how-to-be-a-great-client

Every company wants to have good clients, but not everyone knows how to be one. In the words of John Costello, Chief Global Marketing-Innovation Officer of Dunkin’ Brands: “The best way to be a better client is to be a better partner, with clear objectives, open communication, quick, thoughtful decisions and mutual respect, where you both listen to each other’s point of view.” Nice words, but is it a case of easily spoken, not so easily done? Here are some time tested methods on how to be a great client for your marketing agency.

Sustain a Sound Client/Vendor Relationship

The secret sauce for achieving this is to view your relationship with the marketing agency as a partnership. Both the client and the vendor have the same objectives: to see the client’s marketing program succeed. There’s absolutely no value for the agency in having the client fail—if the agency wants to retain the client’s business, improve its standing in the business community and realize growth, it has to be effective. Once you’re sure you’ve chosen the right agency to be with, by placing it on the same level as yourself you afford it the opportunity to bring equal value to your game.

Offer Clear & Detailed Information on What You’re Trying to Achieve

Provide enough information for the agency to understand your requirements. Gary Leopold, President & CEO of Boston-based ISM, says “great work is like great sex—it means different things to different people.”

By establishing your expectations clearly at the start of the relationship, you can ensure both parties are on the same page. Clarify your goals and concerns, and don’t expect anyone to read your mind.

Provide Timely Communication & Feedback About What Works, What Doesn’t

Don’t hold back. Mike Fyshe of Toronto-based Reynolds and Fyshe says clients need to make a point of communicating issues as they happen.

Regular, one-to-one communications are valuable but they don’t deliver concrete action plans or agreements that span both organizations. And once the ball is rolling, it’s much harder to keep it together on the fly. Set up regular discussions, evaluate the good, the bad and the so-so frequently, and don’t let problems fester.

Have Faith in the Agency’s Expertise

You’ve hired an agency for a reason, which is usually because they have expertise in areas that you don’t. Understand that the collaboration is built on trust and allow them the chance to prove their worth. You can provide examples of work you admire and suggestions from your team, but don’t tell them how to do the job. If you can do it better, you shouldn’t need an agency in the first place. Take advantage of their knowledge and resources to achieve results you wouldn’t be able to get on your own.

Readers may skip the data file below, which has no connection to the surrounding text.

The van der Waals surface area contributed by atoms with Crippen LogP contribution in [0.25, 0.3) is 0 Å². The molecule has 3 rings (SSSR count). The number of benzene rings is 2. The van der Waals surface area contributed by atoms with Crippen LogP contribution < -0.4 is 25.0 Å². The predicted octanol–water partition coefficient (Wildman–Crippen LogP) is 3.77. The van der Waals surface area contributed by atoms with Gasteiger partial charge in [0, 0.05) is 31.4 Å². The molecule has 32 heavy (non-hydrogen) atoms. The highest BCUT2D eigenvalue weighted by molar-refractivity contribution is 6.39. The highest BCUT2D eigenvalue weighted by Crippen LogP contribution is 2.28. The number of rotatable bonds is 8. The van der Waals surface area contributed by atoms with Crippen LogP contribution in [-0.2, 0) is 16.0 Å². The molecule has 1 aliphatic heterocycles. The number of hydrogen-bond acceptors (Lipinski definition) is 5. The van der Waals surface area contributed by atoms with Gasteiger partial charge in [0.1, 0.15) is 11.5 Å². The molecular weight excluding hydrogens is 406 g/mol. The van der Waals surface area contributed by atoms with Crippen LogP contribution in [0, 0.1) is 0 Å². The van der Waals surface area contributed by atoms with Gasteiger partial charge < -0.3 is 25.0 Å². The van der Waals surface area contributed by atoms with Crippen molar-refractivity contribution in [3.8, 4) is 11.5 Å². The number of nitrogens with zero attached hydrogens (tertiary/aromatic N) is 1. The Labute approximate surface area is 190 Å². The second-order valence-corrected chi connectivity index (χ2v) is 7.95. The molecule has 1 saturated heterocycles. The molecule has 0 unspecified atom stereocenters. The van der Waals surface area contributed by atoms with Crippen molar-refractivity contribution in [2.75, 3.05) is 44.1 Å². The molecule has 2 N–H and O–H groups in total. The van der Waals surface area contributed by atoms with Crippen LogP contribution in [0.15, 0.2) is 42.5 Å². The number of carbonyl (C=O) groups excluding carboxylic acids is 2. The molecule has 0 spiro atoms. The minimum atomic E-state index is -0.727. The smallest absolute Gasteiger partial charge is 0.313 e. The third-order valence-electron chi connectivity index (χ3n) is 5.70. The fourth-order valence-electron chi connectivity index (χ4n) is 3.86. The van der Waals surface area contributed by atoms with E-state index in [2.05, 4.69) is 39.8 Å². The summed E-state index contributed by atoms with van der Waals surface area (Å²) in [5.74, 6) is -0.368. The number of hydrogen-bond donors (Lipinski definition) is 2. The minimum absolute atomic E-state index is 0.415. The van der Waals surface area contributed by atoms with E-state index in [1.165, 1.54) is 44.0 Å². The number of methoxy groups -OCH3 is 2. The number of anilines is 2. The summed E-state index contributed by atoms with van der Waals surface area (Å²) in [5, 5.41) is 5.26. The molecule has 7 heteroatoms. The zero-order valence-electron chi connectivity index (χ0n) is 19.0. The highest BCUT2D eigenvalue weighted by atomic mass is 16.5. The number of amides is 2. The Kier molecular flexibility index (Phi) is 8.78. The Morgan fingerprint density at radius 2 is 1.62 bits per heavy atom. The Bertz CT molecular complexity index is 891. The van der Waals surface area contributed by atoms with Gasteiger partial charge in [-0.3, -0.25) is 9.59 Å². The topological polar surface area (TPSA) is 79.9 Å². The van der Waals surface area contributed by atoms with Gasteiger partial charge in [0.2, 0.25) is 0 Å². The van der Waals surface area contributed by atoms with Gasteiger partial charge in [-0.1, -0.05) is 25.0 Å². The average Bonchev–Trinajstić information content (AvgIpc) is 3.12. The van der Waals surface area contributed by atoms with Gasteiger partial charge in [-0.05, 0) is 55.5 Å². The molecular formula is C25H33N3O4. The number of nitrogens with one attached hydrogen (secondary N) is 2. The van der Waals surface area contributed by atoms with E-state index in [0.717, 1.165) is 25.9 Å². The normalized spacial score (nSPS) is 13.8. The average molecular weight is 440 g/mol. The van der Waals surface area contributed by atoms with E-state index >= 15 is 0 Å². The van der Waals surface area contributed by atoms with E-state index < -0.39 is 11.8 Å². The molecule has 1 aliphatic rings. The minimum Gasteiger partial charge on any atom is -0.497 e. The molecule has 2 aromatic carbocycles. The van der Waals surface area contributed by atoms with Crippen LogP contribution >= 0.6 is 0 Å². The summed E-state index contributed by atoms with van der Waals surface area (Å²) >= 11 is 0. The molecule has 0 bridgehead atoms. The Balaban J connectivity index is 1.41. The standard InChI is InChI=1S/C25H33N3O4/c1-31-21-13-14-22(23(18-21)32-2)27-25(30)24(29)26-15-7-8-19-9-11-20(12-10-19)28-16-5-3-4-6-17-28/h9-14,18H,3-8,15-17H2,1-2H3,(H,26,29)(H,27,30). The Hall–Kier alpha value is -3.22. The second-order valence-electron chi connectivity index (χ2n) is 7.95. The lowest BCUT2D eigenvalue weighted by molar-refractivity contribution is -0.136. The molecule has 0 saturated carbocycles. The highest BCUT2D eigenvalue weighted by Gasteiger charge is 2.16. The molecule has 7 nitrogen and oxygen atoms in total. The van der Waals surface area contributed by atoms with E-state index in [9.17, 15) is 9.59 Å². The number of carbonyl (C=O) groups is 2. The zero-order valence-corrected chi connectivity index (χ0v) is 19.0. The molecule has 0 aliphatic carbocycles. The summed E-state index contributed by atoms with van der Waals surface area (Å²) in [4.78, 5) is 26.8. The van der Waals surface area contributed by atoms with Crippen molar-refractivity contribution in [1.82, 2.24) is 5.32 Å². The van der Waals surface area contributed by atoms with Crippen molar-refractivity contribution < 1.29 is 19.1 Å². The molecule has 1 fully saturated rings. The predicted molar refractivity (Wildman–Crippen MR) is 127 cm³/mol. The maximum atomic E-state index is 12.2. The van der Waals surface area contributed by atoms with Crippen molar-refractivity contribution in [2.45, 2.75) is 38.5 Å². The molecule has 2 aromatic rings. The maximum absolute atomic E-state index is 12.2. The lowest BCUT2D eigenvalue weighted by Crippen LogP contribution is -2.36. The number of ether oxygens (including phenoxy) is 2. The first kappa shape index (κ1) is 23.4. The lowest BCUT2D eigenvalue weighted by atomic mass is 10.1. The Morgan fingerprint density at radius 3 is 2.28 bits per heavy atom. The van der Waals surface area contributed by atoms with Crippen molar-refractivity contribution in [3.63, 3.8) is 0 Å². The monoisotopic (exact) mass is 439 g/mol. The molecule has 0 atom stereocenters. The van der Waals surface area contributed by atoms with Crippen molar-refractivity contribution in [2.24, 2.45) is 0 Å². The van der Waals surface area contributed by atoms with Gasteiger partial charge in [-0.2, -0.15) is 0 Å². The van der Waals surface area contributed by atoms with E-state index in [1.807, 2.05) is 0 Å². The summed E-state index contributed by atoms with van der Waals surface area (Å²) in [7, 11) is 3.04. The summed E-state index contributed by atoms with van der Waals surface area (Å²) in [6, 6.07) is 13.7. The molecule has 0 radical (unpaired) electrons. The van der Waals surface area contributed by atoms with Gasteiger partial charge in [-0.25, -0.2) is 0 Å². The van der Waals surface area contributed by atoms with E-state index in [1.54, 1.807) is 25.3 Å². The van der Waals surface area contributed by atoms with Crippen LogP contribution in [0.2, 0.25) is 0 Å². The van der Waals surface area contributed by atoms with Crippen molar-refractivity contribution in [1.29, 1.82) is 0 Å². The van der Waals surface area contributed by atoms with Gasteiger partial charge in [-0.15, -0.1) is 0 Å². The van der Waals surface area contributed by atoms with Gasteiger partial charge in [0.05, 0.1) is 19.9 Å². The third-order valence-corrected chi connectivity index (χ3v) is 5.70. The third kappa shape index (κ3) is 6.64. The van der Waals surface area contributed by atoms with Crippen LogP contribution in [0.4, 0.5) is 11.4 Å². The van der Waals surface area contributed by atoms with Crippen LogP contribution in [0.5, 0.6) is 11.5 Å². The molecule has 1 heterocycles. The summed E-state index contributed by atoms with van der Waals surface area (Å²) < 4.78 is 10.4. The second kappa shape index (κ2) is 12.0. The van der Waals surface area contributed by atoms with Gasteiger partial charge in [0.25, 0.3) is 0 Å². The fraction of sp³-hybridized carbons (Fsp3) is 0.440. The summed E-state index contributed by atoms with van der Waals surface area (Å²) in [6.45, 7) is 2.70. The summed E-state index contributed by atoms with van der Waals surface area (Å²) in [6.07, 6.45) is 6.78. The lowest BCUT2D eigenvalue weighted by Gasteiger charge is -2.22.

See Both Sides of the Argument

Assuming you have the right partnership with the right agency, when they disagree with you the chances are good they’re coming from the right place. According to John Dragoon, Chief Marketing Officer and Channel Chief for Novell software: “True business and marketing leaders embrace uncertainty and complexity as creative catalysts that invite and, in fact, demand innovation.”

Use disagreements as a catalyst, try to see their side of the argument and appreciate that discussion is vital to the creative process. If the agency pushes back against you, it could be because they see an opportunity or a concern that you might have missed. At the same time, just because the agency says something doesn’t mean you have to do it. If it feels really wrong, stand up for your convictions.

Expect Fair Pricing, Not Discounted Rates

Everyone is in business to make money, and an agency that quotes you discount rates might well give you cut-rate quality work! Also, scope creep is the bane of every vendor’s existence, so expect fair pricing and a signed-off creative brief that includes deliverables before work commences. Allow the agency enough funding and time to produce their best work for you, and don’t be a price bully by trying to get the cheapest deal.

Do Your Part

Understand that deliverables significantly impact results, so delivering on requests and tasks is highly important from the client side, too. Far too often the agency is at the bottom of the marketing food chain, waiting for input and information from the client. By delaying on your deliverables, you create a logjam at the agency’s end that its team isn’t always able to clear effectively. The final result? The creative people end up having to scramble to deliver. If anyone is suffering from writer’s block (or the artistic equivalent), guess what’s going to happen to your work?

Being a great client is as much of an art as being a quality service provider is. Get it right, and your marketing agency will too.